Engagement surveys are meant to gather employee feedback and sentiment and make employees feel heard and understood. These surveys come in various forms, including annual in-depth surveys and more frequent, shorter pulse surveys. So, why do many employees still feel disengaged and unheard despite organisations conducting these surveys year after year? Gallup’s latest estimates of global employee engagement stand at a mere 23%. So where is the disconnect? Are surveys a box-ticking exercise or a springboard for real change?

Surveys can drive engagement, but only if they are managed well and are not seen as tick-box exercises. Poorly managed surveys can become a source of disengagement, especially when expectations are unclear from the outset. This exercise should be seen as an opportunity to spark discussions around key issues related to employee well-being, strategy, and organisational health. What you do after the survey is even more crucial.

Here’s how to effectively treat the results of your annual engagement surveys:

From Numbers to Narratives: Understanding Your Engagement Survey Results

Start by focusing on the numbers. Engagement surveys excel at providing hard data through quantitative measurements. Look for a provider with benchmarks to easily identify areas of struggle. Some helpful benchmarks to look at would include external benchmarks like industry and company-size benchmarks.

The results should not be viewed in isolation. Look for patterns to understand and correlate survey results with other HR data (such as voluntary turnover, tenure and sick leave) and other business metrics, to get a comprehensive view of your engagement landscape. 

Once you have a clear view of the results, including problem areas and strengths, prepare to present the feedback company-wide. Decide which numbers you want to influence, identify areas of strength and action points to tackle those areas that need improvements.

Communicating Results Effectively

Before presenting, ensure your communication is focused around key topics. Some of these topics might seem like opening a Pandora’s box. For instance, team members might request more benefits, but your organisation may not be able to provide them immediately. Transparency builds trust, and in such cases where solutions aren’t readily available, don’t ignore or hide this, but be honest about what can be changed now and what requires long-term planning. If there is any open-ended feedback, this should be properly tagged and categorised.

To drive the message “we’re hearing you,” share aggregated feedback organisation-wide and link it to an action plan that you are taking to address employee concerns.

Engaging in Group Discussions

Surveys can provide valuable quantitative insights, but qualitative insights are also needed. These are what will derive action points to drive change and improvement. Quantitative insights are raw information, but qualitative insights are actionable.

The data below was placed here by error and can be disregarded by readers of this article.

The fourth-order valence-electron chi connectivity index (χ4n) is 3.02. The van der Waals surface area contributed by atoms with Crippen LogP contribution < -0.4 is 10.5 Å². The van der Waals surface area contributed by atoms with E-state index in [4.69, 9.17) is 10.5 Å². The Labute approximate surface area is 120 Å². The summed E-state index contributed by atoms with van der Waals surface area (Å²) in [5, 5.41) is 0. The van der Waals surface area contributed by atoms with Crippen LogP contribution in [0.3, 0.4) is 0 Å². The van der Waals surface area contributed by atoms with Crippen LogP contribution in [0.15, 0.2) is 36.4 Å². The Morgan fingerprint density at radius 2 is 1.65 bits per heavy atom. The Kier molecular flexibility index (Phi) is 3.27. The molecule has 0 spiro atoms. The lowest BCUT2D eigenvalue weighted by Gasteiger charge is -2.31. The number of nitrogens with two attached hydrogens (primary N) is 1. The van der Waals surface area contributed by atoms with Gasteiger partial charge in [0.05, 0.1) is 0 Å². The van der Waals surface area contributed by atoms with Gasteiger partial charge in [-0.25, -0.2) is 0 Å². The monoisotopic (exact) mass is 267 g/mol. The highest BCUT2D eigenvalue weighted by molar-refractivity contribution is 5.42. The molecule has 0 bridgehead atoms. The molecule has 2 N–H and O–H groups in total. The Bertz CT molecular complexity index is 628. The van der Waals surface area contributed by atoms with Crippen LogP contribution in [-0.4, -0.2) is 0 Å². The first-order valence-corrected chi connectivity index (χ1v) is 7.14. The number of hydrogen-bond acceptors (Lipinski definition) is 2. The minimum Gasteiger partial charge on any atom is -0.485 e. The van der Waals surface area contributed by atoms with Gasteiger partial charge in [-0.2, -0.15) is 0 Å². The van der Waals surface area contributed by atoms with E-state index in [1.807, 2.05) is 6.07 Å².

Beyond the numbers, hold open discussions with team members to uncover the “why” behind your results. Engage in focus groups and similar fora to gather deeper insights.

Ensure these conversations respect employee anonymity and are not used to identify who said what. The focus should never be on who is highlighting the issue but rather on what the issue is. Allow these discussions to happen naturally, giving employees the freedom to voice their opinions if they choose to.

Empowering Managers to Drive Change

Managers are key players in driving change within their teams. However, engagement surveys can expose weaknesses in team management, posing a challenge and making the results difficult to accept. To enable change, managers must be ready to accept constructive feedback and recognise their areas for improvement. What can HR do?

  • Support them. Provide tailored reports and action plans for each department. Allow them to discuss results and ensure they align with employee feedback. Bridge any gaps between manager and team perspectives.
  • Empower them. Equip managers to share results and facilitate team discussions focused on the main issues that require change. Leaders who accept and discuss feedback with their team can significantly enhance the feeling of being heard among employees.

Implementing and Following Up on Action Plans

With an action plan in place, the results shared, and managers onboard, what’s next? Do you wait until next year to repeat the process? Annual surveys are great for conducting yearly analyses and tracking trends, but ensuring employees are engaged and feel heard shouldn’t be a yearly exercise.

Shorter, more frequent pulse and sentiment surveys can gauge the impact of your action plans and keep the dialogue with employees ongoing.


Organisations often mistake conducting a survey as the solution to disengagement. It’s not. Surveys are tools to identify issues of disengagement. The real solution lies in what you do with the results afterwards. Analyse them, create narratives and action plans, communicate effectively and engage managers to drive the dialogue.

Tackling disengagement requires commitment and ongoing effort. It’s about using the right tool to identify issues and then taking action to create lasting change. In doing so, ensuring you are using the right tools is vital. Talexio Team Voice helps you measure what matters and pinpoint areas for improvement. By following through on the feedback and committing to change, organisations can genuinely enhance employee engagement and make every voice count.